Most web users will be aware that if you enter you are asked to enter your credit card details or personal information online, you should always check for a padlock sign in the address bar. This indicates that the information you are entering is encrypted before being sent and is therefore less likely to end up in the wrong hands.
You’ll notice that the address of any web page with a padlock icon will start with https:// instead of http:// – for example https://www.candlelearning.com. In order to use https:// in your address you need to have what’s called an “SSL Certificate”.
Web browsers Google Chrome and Firefox have recently set out on a mission to make the web more secure. Any web pages that ask for sensitive information, but don’t have https:// in their address will be marked as insecure (see: Moving towards a more secure web). Crucially for e-learning platforms, this includes any web pages that ask for a password (such as your login area).
If your LMS (Moodle / Totara etc.) is not set up to use https:// in its web address, visitors using Google Chrome or Firefox web browsers will see a crossed out padlock and a notification like this when they try to log in:
Upon seeing this, some users will question the credibility of your platform and it may be enough to put them off using your resources altogether. It is therefore worth taking steps to ensure your platform can use https:// as soon as possible.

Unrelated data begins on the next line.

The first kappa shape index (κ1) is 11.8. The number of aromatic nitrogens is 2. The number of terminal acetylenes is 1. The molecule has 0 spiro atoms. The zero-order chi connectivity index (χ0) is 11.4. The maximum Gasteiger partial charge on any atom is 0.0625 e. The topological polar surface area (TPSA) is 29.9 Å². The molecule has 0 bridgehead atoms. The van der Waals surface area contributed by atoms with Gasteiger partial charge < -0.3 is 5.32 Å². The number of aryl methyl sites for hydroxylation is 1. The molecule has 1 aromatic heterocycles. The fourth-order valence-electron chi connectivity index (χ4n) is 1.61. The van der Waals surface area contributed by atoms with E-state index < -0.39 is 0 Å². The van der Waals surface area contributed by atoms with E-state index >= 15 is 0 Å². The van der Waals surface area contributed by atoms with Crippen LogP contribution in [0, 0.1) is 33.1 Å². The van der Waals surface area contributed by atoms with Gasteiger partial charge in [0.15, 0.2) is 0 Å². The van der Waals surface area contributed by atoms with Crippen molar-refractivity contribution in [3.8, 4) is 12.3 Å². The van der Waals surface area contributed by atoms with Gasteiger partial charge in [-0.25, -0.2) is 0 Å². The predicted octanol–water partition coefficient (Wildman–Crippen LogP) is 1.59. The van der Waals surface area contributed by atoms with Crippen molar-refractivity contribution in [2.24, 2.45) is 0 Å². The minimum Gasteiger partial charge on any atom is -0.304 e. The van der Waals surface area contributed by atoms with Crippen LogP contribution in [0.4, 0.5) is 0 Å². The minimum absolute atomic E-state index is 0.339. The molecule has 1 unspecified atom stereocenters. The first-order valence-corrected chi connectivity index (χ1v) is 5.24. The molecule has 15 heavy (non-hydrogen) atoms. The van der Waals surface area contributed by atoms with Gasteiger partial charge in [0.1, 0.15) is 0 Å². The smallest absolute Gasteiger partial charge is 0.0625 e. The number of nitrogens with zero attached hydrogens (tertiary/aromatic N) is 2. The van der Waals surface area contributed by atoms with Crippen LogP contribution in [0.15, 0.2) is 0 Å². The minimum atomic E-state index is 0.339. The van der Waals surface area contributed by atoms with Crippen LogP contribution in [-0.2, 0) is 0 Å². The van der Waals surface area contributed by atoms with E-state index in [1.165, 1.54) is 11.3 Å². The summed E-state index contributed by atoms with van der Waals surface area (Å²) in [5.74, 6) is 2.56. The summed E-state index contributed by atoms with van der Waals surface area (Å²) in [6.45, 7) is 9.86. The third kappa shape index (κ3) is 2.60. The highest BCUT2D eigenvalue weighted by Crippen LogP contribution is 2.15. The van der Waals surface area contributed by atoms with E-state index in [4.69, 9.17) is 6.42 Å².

Thankfully there are some quick (and free) solutions available.
CloudFlare is a service that we often recommend for clients. It is acts as a firewall for your website / e-learning platform and improves its security and performance. The Free plan also comes with a Shared SSL Certificate, which allows you to use https:// in your website address.
Let’s Encrypt is another free service that provides SSL certificates. It’s a little more complex to implement than CloudFlare, because it requires access to the webserver – but is becoming quite popular on the web.
Both CloudFlare and Let’s Encrypt are available with many web hosting providers (such as DreamHost) and can often be enabled from your dashboard with a few clicks.
If your web hosting has CPanel, look out for this section to enable it:
If you would like any help in ensuring that your platforms such as Moodle, Totara LMS and WordPress handle passwords securely, feel free to get in touch.